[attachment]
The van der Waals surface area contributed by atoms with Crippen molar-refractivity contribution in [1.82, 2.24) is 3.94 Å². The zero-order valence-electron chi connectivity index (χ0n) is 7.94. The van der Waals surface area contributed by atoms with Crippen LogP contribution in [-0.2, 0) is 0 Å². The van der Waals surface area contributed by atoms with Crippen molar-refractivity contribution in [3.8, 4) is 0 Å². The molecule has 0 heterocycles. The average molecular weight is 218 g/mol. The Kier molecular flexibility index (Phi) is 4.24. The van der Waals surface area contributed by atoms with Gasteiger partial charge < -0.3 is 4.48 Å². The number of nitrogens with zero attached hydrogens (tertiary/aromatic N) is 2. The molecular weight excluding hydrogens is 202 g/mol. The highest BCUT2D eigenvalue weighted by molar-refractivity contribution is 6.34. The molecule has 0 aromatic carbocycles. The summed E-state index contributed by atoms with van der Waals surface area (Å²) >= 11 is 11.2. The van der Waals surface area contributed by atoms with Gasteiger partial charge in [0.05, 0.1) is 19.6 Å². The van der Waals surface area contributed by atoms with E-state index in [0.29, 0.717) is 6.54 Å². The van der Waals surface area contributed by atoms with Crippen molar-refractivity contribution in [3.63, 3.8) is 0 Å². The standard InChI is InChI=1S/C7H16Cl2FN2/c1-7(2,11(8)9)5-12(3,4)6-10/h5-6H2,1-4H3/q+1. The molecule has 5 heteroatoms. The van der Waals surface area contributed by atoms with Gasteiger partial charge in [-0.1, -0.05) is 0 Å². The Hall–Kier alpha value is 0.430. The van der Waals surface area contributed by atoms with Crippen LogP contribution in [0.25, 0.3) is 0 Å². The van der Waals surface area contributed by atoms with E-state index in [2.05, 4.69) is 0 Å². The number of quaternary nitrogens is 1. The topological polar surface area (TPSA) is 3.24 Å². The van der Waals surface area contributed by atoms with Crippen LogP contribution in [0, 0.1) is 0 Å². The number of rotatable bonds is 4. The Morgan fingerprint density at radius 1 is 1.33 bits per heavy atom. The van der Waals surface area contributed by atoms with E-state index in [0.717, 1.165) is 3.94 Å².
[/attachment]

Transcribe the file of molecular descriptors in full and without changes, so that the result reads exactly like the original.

The van der Waals surface area contributed by atoms with Crippen molar-refractivity contribution in [1.82, 2.24) is 3.94 Å². The zero-order valence-electron chi connectivity index (χ0n) is 7.94. The van der Waals surface area contributed by atoms with Crippen LogP contribution in [-0.2, 0) is 0 Å². The van der Waals surface area contributed by atoms with Crippen molar-refractivity contribution in [3.8, 4) is 0 Å². The molecule has 0 heterocycles. The average molecular weight is 218 g/mol. The Kier molecular flexibility index (Phi) is 4.24. The van der Waals surface area contributed by atoms with Gasteiger partial charge < -0.3 is 4.48 Å². The number of nitrogens with zero attached hydrogens (tertiary/aromatic N) is 2. The molecular weight excluding hydrogens is 202 g/mol. The highest BCUT2D eigenvalue weighted by molar-refractivity contribution is 6.34. The molecule has 0 aromatic carbocycles. The summed E-state index contributed by atoms with van der Waals surface area (Å²) >= 11 is 11.2. The van der Waals surface area contributed by atoms with Gasteiger partial charge in [0.05, 0.1) is 19.6 Å². The van der Waals surface area contributed by atoms with E-state index in [0.29, 0.717) is 6.54 Å². The van der Waals surface area contributed by atoms with Crippen molar-refractivity contribution in [3.63, 3.8) is 0 Å². The standard InChI is InChI=1S/C7H16Cl2FN2/c1-7(2,11(8)9)5-12(3,4)6-10/h5-6H2,1-4H3/q+1. The molecule has 5 heteroatoms. The van der Waals surface area contributed by atoms with Gasteiger partial charge in [-0.1, -0.05) is 0 Å². The Hall–Kier alpha value is 0.430. The van der Waals surface area contributed by atoms with Crippen LogP contribution in [0.25, 0.3) is 0 Å². The van der Waals surface area contributed by atoms with E-state index in [2.05, 4.69) is 0 Å². The number of quaternary nitrogens is 1. The topological polar surface area (TPSA) is 3.24 Å². The van der Waals surface area contributed by atoms with Crippen LogP contribution in [0, 0.1) is 0 Å². The number of rotatable bonds is 4. The Morgan fingerprint density at radius 1 is 1.33 bits per heavy atom. The van der Waals surface area contributed by atoms with E-state index in [0.717, 1.165) is 3.94 Å².